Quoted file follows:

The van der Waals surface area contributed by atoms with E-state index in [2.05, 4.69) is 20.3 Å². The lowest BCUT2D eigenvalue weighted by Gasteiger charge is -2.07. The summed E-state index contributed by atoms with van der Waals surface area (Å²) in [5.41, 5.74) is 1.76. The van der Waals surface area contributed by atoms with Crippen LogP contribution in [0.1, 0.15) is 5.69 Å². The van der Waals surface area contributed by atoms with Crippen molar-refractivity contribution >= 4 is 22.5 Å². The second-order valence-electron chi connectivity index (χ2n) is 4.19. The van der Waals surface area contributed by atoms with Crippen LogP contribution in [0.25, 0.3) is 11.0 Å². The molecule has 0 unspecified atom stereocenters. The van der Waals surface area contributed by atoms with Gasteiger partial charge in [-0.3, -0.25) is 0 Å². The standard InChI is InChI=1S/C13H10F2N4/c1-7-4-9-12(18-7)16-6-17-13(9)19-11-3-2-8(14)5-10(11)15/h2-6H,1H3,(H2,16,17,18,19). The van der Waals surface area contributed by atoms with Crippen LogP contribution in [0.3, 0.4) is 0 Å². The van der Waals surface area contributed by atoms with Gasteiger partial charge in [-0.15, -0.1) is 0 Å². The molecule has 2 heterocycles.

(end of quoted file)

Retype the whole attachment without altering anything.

The van der Waals surface area contributed by atoms with E-state index in [2.05, 4.69) is 20.3 Å². The lowest BCUT2D eigenvalue weighted by Gasteiger charge is -2.07. The summed E-state index contributed by atoms with van der Waals surface area (Å²) in [5.41, 5.74) is 1.76. The van der Waals surface area contributed by atoms with Crippen LogP contribution in [0.1, 0.15) is 5.69 Å². The van der Waals surface area contributed by atoms with Crippen molar-refractivity contribution >= 4 is 22.5 Å². The second-order valence-electron chi connectivity index (χ2n) is 4.19. The van der Waals surface area contributed by atoms with Crippen LogP contribution in [0.25, 0.3) is 11.0 Å². The molecule has 0 unspecified atom stereocenters. The van der Waals surface area contributed by atoms with Gasteiger partial charge in [-0.3, -0.25) is 0 Å². The standard InChI is InChI=1S/C13H10F2N4/c1-7-4-9-12(18-7)16-6-17-13(9)19-11-3-2-8(14)5-10(11)15/h2-6H,1H3,(H2,16,17,18,19). The van der Waals surface area contributed by atoms with Crippen LogP contribution in [0.3, 0.4) is 0 Å². The van der Waals surface area contributed by atoms with Gasteiger partial charge in [-0.15, -0.1) is 0 Å². The molecule has 2 heterocycles.